CEnREP associate director receives grant from U.S. Army Corps of Engineers to study recreation values and benefits of beach replenishment projects
To the surfer, swimmer, or lounging vacationer, the beach is a mecca and a playground. But while millions of beach-goers visit our coastlines every year for fun in the sun, beaches also serve as convergence zones for a host of dynamic physical processes. Wind, wave action, storms, and sea level change all work to shape coastlines into patterns of accretion and erosion. When coastlines erode, that erosion threatens beachfront houses and the tourism industry overall. As the global climate continues to change throughout this century, coastal erosion rates are likely to accelerate, endangering more homes and structures. To combat this process and protect coastal buildings, sand is dredged offshore and spread across beaches to replace the sand lost to erosion. This process, known as beach replenishment, has been widely adopted along the U.S. coasts.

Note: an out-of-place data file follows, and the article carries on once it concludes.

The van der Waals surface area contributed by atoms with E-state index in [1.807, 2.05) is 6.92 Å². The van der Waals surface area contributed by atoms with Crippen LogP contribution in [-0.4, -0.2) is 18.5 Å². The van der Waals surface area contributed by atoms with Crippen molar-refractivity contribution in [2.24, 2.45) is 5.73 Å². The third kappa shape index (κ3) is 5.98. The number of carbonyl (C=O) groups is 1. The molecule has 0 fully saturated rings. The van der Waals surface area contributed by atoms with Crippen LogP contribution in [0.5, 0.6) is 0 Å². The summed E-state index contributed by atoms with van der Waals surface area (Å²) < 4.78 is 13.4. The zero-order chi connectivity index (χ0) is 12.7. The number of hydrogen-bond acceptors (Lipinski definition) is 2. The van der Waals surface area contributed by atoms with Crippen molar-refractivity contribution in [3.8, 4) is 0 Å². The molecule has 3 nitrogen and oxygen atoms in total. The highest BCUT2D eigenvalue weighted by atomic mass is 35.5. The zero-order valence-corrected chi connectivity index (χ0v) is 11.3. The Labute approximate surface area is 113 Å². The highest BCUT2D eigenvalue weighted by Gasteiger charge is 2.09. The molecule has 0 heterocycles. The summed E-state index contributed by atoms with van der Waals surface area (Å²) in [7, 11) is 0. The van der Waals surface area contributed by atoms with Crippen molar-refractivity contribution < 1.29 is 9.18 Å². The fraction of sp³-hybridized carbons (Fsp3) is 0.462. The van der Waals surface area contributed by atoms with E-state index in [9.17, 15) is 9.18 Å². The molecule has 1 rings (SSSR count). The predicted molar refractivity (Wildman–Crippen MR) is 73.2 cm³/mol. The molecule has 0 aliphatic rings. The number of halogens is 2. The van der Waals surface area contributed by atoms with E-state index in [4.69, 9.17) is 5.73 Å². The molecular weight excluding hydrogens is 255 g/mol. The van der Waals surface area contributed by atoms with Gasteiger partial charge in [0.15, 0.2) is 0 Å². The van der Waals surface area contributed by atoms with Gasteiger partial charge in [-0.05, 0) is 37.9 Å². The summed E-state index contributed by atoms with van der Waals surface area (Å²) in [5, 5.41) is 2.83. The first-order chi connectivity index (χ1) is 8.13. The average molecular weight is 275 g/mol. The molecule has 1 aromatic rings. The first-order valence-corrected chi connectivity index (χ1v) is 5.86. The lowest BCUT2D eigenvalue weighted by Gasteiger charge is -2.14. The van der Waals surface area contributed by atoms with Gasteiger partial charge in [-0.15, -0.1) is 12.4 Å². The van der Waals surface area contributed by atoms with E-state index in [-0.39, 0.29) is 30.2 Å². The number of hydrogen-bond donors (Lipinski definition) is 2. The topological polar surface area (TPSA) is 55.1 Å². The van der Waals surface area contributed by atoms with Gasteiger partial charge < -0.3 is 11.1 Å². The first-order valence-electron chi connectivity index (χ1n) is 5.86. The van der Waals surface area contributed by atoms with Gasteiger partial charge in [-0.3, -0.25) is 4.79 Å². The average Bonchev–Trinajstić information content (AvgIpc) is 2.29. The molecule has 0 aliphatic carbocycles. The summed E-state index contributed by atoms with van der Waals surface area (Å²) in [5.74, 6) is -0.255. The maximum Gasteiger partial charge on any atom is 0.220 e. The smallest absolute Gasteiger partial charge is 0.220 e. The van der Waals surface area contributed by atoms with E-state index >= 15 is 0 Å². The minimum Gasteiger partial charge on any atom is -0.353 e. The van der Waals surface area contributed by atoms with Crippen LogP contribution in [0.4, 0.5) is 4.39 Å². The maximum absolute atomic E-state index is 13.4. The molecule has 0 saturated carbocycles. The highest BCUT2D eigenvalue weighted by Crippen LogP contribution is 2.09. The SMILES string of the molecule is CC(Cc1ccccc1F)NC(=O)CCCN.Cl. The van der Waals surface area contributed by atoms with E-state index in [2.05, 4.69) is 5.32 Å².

Roger von Haefen, professor of agricultural and resource economics at NC State and CEnREP associate director, was recently awarded a grant from the U.S. Army Corps of Engineers (USACE) to develop methods for monetizing the recreational values of beach replenishment projects. von Haefen’s project will address the need for original recreation valuation work for a number of sites across the Southeast, while providing a framework for expanding estimates to other sites for future assessments. The project will assess USACE National Economic Development (NED) Benefits associated with beach erosion control, including estimates of individual and aggregate economic value associated with beach recreation, potential changes in recreation value associated with infrastructure and management improvements, and how these changes translate into broader economic impacts.